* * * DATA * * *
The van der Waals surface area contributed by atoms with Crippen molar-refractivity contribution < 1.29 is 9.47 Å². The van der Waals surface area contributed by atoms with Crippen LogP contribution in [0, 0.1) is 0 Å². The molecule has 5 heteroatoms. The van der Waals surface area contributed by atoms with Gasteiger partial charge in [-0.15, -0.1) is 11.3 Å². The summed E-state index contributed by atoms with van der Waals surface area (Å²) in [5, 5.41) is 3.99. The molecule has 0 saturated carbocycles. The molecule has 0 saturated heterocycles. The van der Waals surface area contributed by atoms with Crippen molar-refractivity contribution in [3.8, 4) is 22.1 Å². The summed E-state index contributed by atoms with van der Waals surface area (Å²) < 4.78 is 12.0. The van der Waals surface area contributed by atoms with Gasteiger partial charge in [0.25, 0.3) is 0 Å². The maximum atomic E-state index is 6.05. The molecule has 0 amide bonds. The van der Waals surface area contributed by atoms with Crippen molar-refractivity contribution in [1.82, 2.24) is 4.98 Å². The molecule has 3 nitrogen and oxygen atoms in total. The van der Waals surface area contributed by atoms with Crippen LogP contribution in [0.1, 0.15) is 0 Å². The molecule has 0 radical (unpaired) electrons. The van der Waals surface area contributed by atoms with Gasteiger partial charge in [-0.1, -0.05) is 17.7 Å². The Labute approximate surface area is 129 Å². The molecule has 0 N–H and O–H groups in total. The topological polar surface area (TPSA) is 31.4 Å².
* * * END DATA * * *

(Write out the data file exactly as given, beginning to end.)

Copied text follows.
The van der Waals surface area contributed by atoms with Crippen molar-refractivity contribution < 1.29 is 9.47 Å². The van der Waals surface area contributed by atoms with Crippen LogP contribution in [0, 0.1) is 0 Å². The molecule has 5 heteroatoms. The van der Waals surface area contributed by atoms with Gasteiger partial charge in [-0.15, -0.1) is 11.3 Å². The summed E-state index contributed by atoms with van der Waals surface area (Å²) in [5, 5.41) is 3.99. The molecule has 0 saturated carbocycles. The molecule has 0 saturated heterocycles. The van der Waals surface area contributed by atoms with Crippen molar-refractivity contribution in [3.8, 4) is 22.1 Å². The summed E-state index contributed by atoms with van der Waals surface area (Å²) < 4.78 is 12.0. The van der Waals surface area contributed by atoms with Gasteiger partial charge in [0.25, 0.3) is 0 Å². The maximum atomic E-state index is 6.05. The molecule has 0 amide bonds. The van der Waals surface area contributed by atoms with Crippen molar-refractivity contribution in [1.82, 2.24) is 4.98 Å². The molecule has 3 nitrogen and oxygen atoms in total. The van der Waals surface area contributed by atoms with Crippen LogP contribution in [0.1, 0.15) is 0 Å². The molecule has 0 radical (unpaired) electrons. The van der Waals surface area contributed by atoms with Gasteiger partial charge in [-0.1, -0.05) is 17.7 Å². The Labute approximate surface area is 129 Å². The molecule has 0 N–H and O–H groups in total. The topological polar surface area (TPSA) is 31.4 Å².